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Baking Babylonian cuneiform tablets in gingerbread

The MathsJam conference has a baking competition. My friend the archaeologist Stephen O’Brien tweeted a while ago a link to a fun blog post ‘Edible Archaeology: Gingerbread Cuneiform Tablets‘. Babylonian tablets are among the earliest written evidence of mathematics that we have, and were produced by pressing a stylus into wet clay.

So it was that I realised I could enter some Babylonian-style tablets made from gingerbread.

I made a gingerbread reconstruction of a particular tablet, YBC 7289, which Bill Casselman calls “one of the very oldest mathematical diagrams extant“. Bill writes about the notation on the tablet and explains how it shows an approximation for the square root of two. I’m sure I didn’t copy the notation well, because I am just copying marks rather than understanding what I’m writing. I also tried to copy the lines and damage to the tablet. Anyway, here is my effort:

Babylonian tablet in gingerbread

In addition, I used the rest of the dough to make some cuneiform biscuits. I tried to copy characters from Plimpton 322, a Babylonian tablet thought to contain a list of Pythagorean triples. Again, Bill Casselman has some interesting information on Plimpton 322.

Babylonian cuneiform biscuits

Below, I try to give a description of my method.

Making the tablets

I tried the recipe given but I don’t know if I mistranslated the American cups measurements, but it came out too dry, so I adjusted the ingredients and tried again before making it the third time for real. Below is a description of what I did.

The idea here is to make a gingerbread that tastes good but crucially has the stiffness to take the cuneiform writing and that doesn’t rise much so the writing stays in place while it cooks. There’s a lot of chilling to harden the dough. I should mention that you make the dough one day and cook it the next.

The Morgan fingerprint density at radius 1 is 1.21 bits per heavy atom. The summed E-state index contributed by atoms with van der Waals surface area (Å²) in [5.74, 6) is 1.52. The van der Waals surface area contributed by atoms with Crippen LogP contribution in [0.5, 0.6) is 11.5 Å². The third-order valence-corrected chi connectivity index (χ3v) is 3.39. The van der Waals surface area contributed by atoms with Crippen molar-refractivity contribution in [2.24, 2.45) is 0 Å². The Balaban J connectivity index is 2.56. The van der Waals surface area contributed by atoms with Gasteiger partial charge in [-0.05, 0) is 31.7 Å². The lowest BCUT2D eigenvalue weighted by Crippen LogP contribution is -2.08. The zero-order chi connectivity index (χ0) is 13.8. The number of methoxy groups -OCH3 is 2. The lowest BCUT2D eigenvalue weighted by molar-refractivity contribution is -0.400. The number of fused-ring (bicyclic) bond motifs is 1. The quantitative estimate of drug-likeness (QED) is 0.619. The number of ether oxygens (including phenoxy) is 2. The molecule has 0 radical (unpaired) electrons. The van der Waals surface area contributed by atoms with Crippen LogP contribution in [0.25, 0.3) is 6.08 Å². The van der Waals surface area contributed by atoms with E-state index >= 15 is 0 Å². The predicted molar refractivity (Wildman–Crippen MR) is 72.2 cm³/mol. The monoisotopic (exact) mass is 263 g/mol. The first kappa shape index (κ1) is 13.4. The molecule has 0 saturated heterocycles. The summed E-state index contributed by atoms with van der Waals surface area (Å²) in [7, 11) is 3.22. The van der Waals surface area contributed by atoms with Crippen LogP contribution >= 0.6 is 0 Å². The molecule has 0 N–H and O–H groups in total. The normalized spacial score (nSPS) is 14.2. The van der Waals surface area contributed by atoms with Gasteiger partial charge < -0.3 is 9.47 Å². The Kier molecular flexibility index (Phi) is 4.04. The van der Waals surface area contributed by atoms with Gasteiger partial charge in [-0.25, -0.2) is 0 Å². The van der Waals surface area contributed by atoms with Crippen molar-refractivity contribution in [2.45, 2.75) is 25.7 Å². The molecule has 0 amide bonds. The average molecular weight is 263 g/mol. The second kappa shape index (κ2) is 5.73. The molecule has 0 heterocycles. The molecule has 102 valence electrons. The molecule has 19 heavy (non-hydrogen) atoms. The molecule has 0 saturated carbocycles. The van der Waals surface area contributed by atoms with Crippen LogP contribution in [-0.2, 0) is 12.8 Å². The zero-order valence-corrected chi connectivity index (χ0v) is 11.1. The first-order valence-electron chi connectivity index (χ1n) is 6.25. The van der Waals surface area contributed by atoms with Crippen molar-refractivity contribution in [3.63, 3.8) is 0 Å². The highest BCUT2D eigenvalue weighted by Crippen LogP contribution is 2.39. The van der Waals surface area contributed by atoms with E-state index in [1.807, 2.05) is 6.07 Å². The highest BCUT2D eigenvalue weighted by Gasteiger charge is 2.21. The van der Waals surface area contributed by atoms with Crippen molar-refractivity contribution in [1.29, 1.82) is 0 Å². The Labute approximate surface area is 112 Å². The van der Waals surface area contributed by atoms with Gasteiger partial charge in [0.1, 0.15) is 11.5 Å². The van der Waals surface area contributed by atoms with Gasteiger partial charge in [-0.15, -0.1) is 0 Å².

• 500g plain white flour;
  • 110g soft brown sugar;
  • 160g butter;
  • 145g treacle;
  • 1 medium egg;
  • 1 teaspoon bicarbonate of soda;
  • 2 teaspoons ground ginger powder;
  • half teaspoon cinnamon;
  • half teaspoon nutmeg;
  • half teaspoon salt.


Day one, mix the dough.

  1. Weigh the butter and cut up into lumps, leave on a plate to warm up for at least 20 minutes.
  2. Mix the dry ingredients in a bowl.
  3. Add the butter and mix up.
  4. Add the treacle and egg and mix well. I used a food processor. It made a stiff dough.
  5. Compress into a bowl, cover with cling film and put in the fridge overnight.

Day two, make the gingerbread.

  1. Roll out the dough. I made a big tablet and a set of little biscuits. I put a tea towel on the side with greaseproof paper on top, and rolled on this using a rolling pin and some flour. The dough is quite happy to be pushed around and cut up.
  2. Put the rolled out dough on greaseproof paper on baking sheets and put it in the fridge for half an hour to re-stiffen.
  3. Cuneiform writing using a square handle of a chopstick. The linked blog post has a lot on this, including a nice video demonstration of the technique. I bought some cheap chopsticks online, and while the handles were square, they were a bit too rounded. This meant the impressions made in the gingerbread were not very clear, especially after baking. My parents had a sharper-handled chopstick and I was able to use this for the real thing. So it is important to get the right tool. I also used a blunt knife for making lines and a teaspoon for scraping out sections of the tablet I was copying that were broken.
    Scribing cuneiform in gingerbread using a chopstick
  4. After scribing, refrigerate again while heating up the oven.
    Gingerbread Babylonian tablet ready to bake
  5. I cooked mine at gas mark 4 for 10 minutes (biscuits) or 12 minutes (large tablet). Our oven is a bit quirky, though, so you might want to experiment. The first go I over-cooked them a little.

Probably by now you are firmly of the view that I am not a recipe writer! There is a lot more detail in the original blog post and I recommend reading this and watching the short video before starting.

I am grateful to Farrell Monaco for sharing her cuneiform gingerbread recipe, and to Bill Casselman for his pages on Babylonian mathematics tablets.

(will not be published)

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